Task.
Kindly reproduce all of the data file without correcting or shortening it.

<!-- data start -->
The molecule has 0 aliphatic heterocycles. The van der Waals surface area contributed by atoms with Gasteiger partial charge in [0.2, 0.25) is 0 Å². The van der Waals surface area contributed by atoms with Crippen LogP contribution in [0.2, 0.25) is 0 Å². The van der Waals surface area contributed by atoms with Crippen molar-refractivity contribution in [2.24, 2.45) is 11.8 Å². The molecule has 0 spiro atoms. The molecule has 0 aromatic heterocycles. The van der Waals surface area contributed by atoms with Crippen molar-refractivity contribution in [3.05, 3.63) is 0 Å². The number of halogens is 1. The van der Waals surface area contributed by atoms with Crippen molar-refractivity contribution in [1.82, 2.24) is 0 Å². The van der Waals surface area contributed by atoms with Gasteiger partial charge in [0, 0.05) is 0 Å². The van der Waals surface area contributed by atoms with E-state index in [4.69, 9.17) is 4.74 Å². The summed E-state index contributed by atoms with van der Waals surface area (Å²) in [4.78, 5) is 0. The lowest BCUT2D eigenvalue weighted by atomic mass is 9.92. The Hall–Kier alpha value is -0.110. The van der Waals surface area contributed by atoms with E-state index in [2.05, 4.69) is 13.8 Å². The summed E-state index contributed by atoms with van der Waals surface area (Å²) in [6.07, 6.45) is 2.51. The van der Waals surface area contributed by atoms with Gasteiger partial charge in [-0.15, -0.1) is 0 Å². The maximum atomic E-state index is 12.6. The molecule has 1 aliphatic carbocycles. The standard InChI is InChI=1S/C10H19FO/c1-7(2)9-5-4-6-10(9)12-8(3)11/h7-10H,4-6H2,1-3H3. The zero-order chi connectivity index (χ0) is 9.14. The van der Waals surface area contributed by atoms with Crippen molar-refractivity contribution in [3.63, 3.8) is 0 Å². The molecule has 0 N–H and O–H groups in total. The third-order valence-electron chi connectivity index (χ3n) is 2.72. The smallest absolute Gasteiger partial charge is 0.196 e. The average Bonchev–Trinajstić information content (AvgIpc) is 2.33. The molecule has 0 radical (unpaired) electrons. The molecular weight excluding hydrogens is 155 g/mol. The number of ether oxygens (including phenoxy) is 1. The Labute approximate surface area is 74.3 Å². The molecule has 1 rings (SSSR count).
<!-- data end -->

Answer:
The molecule has 0 aliphatic heterocycles. The van der Waals surface area contributed by atoms with Gasteiger partial charge in [0.2, 0.25) is 0 Å². The van der Waals surface area contributed by atoms with Crippen LogP contribution in [0.2, 0.25) is 0 Å². The van der Waals surface area contributed by atoms with Crippen molar-refractivity contribution in [2.24, 2.45) is 11.8 Å². The molecule has 0 spiro atoms. The molecule has 0 aromatic heterocycles. The van der Waals surface area contributed by atoms with Crippen molar-refractivity contribution in [3.05, 3.63) is 0 Å². The number of halogens is 1. The van der Waals surface area contributed by atoms with Crippen molar-refractivity contribution in [1.82, 2.24) is 0 Å². The van der Waals surface area contributed by atoms with Gasteiger partial charge in [0, 0.05) is 0 Å². The van der Waals surface area contributed by atoms with E-state index in [4.69, 9.17) is 4.74 Å². The summed E-state index contributed by atoms with van der Waals surface area (Å²) in [4.78, 5) is 0. The lowest BCUT2D eigenvalue weighted by atomic mass is 9.92. The Hall–Kier alpha value is -0.110. The van der Waals surface area contributed by atoms with E-state index in [2.05, 4.69) is 13.8 Å². The summed E-state index contributed by atoms with van der Waals surface area (Å²) in [6.07, 6.45) is 2.51. The van der Waals surface area contributed by atoms with Gasteiger partial charge in [-0.15, -0.1) is 0 Å². The maximum atomic E-state index is 12.6. The molecule has 1 aliphatic carbocycles. The standard InChI is InChI=1S/C10H19FO/c1-7(2)9-5-4-6-10(9)12-8(3)11/h7-10H,4-6H2,1-3H3. The zero-order chi connectivity index (χ0) is 9.14. The van der Waals surface area contributed by atoms with Crippen molar-refractivity contribution in [3.63, 3.8) is 0 Å². The molecule has 0 N–H and O–H groups in total. The third-order valence-electron chi connectivity index (χ3n) is 2.72. The smallest absolute Gasteiger partial charge is 0.196 e. The average Bonchev–Trinajstić information content (AvgIpc) is 2.33. The molecule has 0 radical (unpaired) electrons. The molecular weight excluding hydrogens is 155 g/mol. The number of ether oxygens (including phenoxy) is 1. The Labute approximate surface area is 74.3 Å². The molecule has 1 rings (SSSR count).